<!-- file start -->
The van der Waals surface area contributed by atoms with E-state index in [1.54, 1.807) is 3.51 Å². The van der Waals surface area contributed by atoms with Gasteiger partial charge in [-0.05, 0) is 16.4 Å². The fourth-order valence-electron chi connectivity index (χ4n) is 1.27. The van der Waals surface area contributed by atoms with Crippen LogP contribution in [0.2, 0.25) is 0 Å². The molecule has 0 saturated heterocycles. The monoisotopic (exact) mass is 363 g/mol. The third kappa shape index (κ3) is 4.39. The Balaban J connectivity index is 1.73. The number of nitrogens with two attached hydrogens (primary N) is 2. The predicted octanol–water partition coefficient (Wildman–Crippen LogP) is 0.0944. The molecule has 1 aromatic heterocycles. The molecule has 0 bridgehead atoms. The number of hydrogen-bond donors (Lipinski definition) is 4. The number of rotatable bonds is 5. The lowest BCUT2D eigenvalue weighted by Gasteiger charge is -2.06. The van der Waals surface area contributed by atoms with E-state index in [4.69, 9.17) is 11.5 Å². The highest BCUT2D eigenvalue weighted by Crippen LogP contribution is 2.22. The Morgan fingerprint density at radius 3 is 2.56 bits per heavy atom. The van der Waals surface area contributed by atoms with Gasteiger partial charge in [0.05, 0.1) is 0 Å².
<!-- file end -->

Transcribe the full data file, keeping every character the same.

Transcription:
The van der Waals surface area contributed by atoms with E-state index in [1.54, 1.807) is 3.51 Å². The van der Waals surface area contributed by atoms with Gasteiger partial charge in [-0.05, 0) is 16.4 Å². The fourth-order valence-electron chi connectivity index (χ4n) is 1.27. The van der Waals surface area contributed by atoms with Crippen LogP contribution in [0.2, 0.25) is 0 Å². The molecule has 0 saturated heterocycles. The monoisotopic (exact) mass is 363 g/mol. The third kappa shape index (κ3) is 4.39. The Balaban J connectivity index is 1.73. The number of nitrogens with two attached hydrogens (primary N) is 2. The predicted octanol–water partition coefficient (Wildman–Crippen LogP) is 0.0944. The molecule has 1 aromatic heterocycles. The molecule has 0 bridgehead atoms. The number of hydrogen-bond donors (Lipinski definition) is 4. The number of rotatable bonds is 5. The lowest BCUT2D eigenvalue weighted by Gasteiger charge is -2.06. The van der Waals surface area contributed by atoms with E-state index in [4.69, 9.17) is 11.5 Å². The highest BCUT2D eigenvalue weighted by Crippen LogP contribution is 2.22. The Morgan fingerprint density at radius 3 is 2.56 bits per heavy atom. The van der Waals surface area contributed by atoms with Gasteiger partial charge in [0.05, 0.1) is 0 Å².